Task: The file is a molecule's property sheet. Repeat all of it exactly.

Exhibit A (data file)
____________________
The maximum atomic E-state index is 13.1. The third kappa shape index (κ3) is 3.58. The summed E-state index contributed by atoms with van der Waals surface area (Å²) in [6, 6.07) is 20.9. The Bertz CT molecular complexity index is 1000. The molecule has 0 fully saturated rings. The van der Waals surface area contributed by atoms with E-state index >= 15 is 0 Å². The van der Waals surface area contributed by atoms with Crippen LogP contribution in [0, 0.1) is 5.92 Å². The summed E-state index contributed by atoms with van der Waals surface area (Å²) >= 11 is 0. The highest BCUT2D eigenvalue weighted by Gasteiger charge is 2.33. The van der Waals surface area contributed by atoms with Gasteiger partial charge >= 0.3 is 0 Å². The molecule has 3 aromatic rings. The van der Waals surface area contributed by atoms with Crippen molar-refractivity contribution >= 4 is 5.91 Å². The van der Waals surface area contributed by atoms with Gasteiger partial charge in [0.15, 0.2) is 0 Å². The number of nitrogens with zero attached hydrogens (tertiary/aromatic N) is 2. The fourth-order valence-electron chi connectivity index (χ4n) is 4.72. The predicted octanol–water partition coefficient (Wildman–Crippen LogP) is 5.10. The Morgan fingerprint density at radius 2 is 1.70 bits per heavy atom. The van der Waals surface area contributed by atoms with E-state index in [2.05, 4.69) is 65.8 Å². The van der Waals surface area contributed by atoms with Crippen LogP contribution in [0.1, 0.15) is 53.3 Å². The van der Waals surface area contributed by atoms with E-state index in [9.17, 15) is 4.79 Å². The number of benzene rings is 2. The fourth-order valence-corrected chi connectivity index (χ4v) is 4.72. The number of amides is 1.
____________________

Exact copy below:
The maximum atomic E-state index is 13.1. The third kappa shape index (κ3) is 3.58. The summed E-state index contributed by atoms with van der Waals surface area (Å²) in [6, 6.07) is 20.9. The Bertz CT molecular complexity index is 1000. The molecule has 0 fully saturated rings. The van der Waals surface area contributed by atoms with E-state index >= 15 is 0 Å². The van der Waals surface area contributed by atoms with Crippen LogP contribution in [0, 0.1) is 5.92 Å². The summed E-state index contributed by atoms with van der Waals surface area (Å²) >= 11 is 0. The highest BCUT2D eigenvalue weighted by Gasteiger charge is 2.33. The van der Waals surface area contributed by atoms with Gasteiger partial charge >= 0.3 is 0 Å². The molecule has 3 aromatic rings. The van der Waals surface area contributed by atoms with Crippen molar-refractivity contribution >= 4 is 5.91 Å². The van der Waals surface area contributed by atoms with Gasteiger partial charge in [0.15, 0.2) is 0 Å². The number of nitrogens with zero attached hydrogens (tertiary/aromatic N) is 2. The fourth-order valence-electron chi connectivity index (χ4n) is 4.72. The predicted octanol–water partition coefficient (Wildman–Crippen LogP) is 5.10. The Morgan fingerprint density at radius 2 is 1.70 bits per heavy atom. The van der Waals surface area contributed by atoms with E-state index in [2.05, 4.69) is 65.8 Å². The van der Waals surface area contributed by atoms with Crippen LogP contribution in [0.1, 0.15) is 53.3 Å². The van der Waals surface area contributed by atoms with E-state index in [9.17, 15) is 4.79 Å². The number of benzene rings is 2. The fourth-order valence-corrected chi connectivity index (χ4v) is 4.72. The number of amides is 1.